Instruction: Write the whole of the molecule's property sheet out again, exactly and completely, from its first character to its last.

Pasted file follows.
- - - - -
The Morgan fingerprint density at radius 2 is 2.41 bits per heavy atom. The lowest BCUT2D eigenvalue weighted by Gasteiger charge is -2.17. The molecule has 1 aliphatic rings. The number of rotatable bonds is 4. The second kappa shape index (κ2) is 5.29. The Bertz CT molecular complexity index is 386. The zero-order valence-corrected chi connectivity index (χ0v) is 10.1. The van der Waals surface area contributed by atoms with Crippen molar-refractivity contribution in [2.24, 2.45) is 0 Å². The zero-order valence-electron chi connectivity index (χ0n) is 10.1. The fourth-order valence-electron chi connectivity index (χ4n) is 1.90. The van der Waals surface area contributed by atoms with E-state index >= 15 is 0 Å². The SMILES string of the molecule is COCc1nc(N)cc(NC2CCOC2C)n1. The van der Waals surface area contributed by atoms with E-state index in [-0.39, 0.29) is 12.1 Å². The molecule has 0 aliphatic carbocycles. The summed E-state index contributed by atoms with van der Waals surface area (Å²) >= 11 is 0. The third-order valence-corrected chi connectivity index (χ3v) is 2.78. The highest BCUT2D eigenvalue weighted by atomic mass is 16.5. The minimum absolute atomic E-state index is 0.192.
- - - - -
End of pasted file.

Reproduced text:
The Morgan fingerprint density at radius 2 is 2.41 bits per heavy atom. The lowest BCUT2D eigenvalue weighted by Gasteiger charge is -2.17. The molecule has 1 aliphatic rings. The number of rotatable bonds is 4. The second kappa shape index (κ2) is 5.29. The Bertz CT molecular complexity index is 386. The zero-order valence-corrected chi connectivity index (χ0v) is 10.1. The van der Waals surface area contributed by atoms with Crippen molar-refractivity contribution in [2.24, 2.45) is 0 Å². The zero-order valence-electron chi connectivity index (χ0n) is 10.1. The fourth-order valence-electron chi connectivity index (χ4n) is 1.90. The van der Waals surface area contributed by atoms with E-state index >= 15 is 0 Å². The SMILES string of the molecule is COCc1nc(N)cc(NC2CCOC2C)n1. The van der Waals surface area contributed by atoms with E-state index in [-0.39, 0.29) is 12.1 Å². The molecule has 0 aliphatic carbocycles. The summed E-state index contributed by atoms with van der Waals surface area (Å²) >= 11 is 0. The third-order valence-corrected chi connectivity index (χ3v) is 2.78. The highest BCUT2D eigenvalue weighted by atomic mass is 16.5. The minimum absolute atomic E-state index is 0.192.